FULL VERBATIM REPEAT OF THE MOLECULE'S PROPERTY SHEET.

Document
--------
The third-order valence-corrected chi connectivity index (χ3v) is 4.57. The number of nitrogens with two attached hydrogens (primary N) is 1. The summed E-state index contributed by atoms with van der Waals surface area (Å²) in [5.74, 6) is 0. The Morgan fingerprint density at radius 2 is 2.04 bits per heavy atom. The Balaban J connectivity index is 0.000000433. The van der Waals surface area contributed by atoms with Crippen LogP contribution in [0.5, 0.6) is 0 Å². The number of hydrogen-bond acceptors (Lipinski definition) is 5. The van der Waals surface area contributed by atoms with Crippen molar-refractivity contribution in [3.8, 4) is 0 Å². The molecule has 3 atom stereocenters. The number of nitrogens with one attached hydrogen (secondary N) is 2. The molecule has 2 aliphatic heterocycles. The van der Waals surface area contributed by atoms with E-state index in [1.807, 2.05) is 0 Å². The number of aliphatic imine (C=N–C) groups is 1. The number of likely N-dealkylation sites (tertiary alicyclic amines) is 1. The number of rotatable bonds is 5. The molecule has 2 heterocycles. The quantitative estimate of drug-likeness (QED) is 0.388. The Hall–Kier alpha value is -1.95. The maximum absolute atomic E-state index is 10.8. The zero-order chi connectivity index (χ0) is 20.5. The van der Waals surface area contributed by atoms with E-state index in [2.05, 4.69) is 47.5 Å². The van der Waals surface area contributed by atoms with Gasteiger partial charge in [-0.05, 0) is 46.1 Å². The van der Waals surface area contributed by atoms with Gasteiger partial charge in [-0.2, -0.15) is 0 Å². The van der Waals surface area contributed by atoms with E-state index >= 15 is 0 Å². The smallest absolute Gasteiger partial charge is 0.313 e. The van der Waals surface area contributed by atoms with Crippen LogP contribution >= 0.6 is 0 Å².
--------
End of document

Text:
The third-order valence-corrected chi connectivity index (χ3v) is 4.57. The number of nitrogens with two attached hydrogens (primary N) is 1. The summed E-state index contributed by atoms with van der Waals surface area (Å²) in [5.74, 6) is 0. The Morgan fingerprint density at radius 2 is 2.04 bits per heavy atom. The Balaban J connectivity index is 0.000000433. The van der Waals surface area contributed by atoms with Crippen LogP contribution in [0.5, 0.6) is 0 Å². The number of hydrogen-bond acceptors (Lipinski definition) is 5. The van der Waals surface area contributed by atoms with Crippen molar-refractivity contribution in [3.8, 4) is 0 Å². The molecule has 3 atom stereocenters. The number of nitrogens with one attached hydrogen (secondary N) is 2. The molecule has 2 aliphatic heterocycles. The van der Waals surface area contributed by atoms with E-state index in [1.807, 2.05) is 0 Å². The number of aliphatic imine (C=N–C) groups is 1. The number of likely N-dealkylation sites (tertiary alicyclic amines) is 1. The number of rotatable bonds is 5. The molecule has 2 heterocycles. The quantitative estimate of drug-likeness (QED) is 0.388. The Hall–Kier alpha value is -1.95. The maximum absolute atomic E-state index is 10.8. The zero-order chi connectivity index (χ0) is 20.5. The van der Waals surface area contributed by atoms with E-state index in [2.05, 4.69) is 47.5 Å². The van der Waals surface area contributed by atoms with Gasteiger partial charge in [-0.05, 0) is 46.1 Å². The van der Waals surface area contributed by atoms with Gasteiger partial charge in [-0.2, -0.15) is 0 Å². The van der Waals surface area contributed by atoms with E-state index >= 15 is 0 Å². The smallest absolute Gasteiger partial charge is 0.313 e. The van der Waals surface area contributed by atoms with Crippen LogP contribution >= 0.6 is 0 Å².